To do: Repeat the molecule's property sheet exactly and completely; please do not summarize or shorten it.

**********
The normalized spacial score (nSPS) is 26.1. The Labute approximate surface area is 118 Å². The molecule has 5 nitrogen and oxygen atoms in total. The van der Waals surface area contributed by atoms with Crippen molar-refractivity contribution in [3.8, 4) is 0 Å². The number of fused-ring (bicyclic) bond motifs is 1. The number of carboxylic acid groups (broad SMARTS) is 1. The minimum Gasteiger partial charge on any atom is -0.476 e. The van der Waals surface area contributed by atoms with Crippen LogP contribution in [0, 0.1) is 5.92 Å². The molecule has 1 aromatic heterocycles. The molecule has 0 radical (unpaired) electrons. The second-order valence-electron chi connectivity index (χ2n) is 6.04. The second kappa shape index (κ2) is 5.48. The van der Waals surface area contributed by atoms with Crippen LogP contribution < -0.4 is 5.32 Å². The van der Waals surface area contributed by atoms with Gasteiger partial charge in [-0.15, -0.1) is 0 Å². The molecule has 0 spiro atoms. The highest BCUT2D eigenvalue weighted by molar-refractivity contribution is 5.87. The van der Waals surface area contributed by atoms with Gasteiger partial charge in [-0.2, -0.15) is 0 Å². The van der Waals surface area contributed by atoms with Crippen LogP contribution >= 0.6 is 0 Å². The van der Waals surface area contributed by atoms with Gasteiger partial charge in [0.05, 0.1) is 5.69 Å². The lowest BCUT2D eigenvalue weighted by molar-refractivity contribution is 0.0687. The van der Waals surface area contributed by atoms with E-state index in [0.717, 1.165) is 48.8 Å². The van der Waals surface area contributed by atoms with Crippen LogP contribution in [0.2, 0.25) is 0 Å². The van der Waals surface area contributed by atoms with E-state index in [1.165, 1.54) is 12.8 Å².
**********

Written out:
The normalized spacial score (nSPS) is 26.1. The Labute approximate surface area is 118 Å². The molecule has 5 nitrogen and oxygen atoms in total. The van der Waals surface area contributed by atoms with Crippen molar-refractivity contribution in [3.8, 4) is 0 Å². The number of fused-ring (bicyclic) bond motifs is 1. The number of carboxylic acid groups (broad SMARTS) is 1. The minimum Gasteiger partial charge on any atom is -0.476 e. The van der Waals surface area contributed by atoms with Crippen LogP contribution in [0, 0.1) is 5.92 Å². The molecule has 1 aromatic heterocycles. The molecule has 0 radical (unpaired) electrons. The second-order valence-electron chi connectivity index (χ2n) is 6.04. The second kappa shape index (κ2) is 5.48. The van der Waals surface area contributed by atoms with Crippen LogP contribution < -0.4 is 5.32 Å². The van der Waals surface area contributed by atoms with Gasteiger partial charge in [-0.15, -0.1) is 0 Å². The molecule has 0 spiro atoms. The highest BCUT2D eigenvalue weighted by molar-refractivity contribution is 5.87. The van der Waals surface area contributed by atoms with Gasteiger partial charge in [-0.2, -0.15) is 0 Å². The van der Waals surface area contributed by atoms with Crippen LogP contribution >= 0.6 is 0 Å². The van der Waals surface area contributed by atoms with Gasteiger partial charge in [0.05, 0.1) is 5.69 Å². The lowest BCUT2D eigenvalue weighted by molar-refractivity contribution is 0.0687. The van der Waals surface area contributed by atoms with E-state index in [0.717, 1.165) is 48.8 Å². The van der Waals surface area contributed by atoms with Crippen LogP contribution in [0.2, 0.25) is 0 Å². The van der Waals surface area contributed by atoms with E-state index in [1.165, 1.54) is 12.8 Å².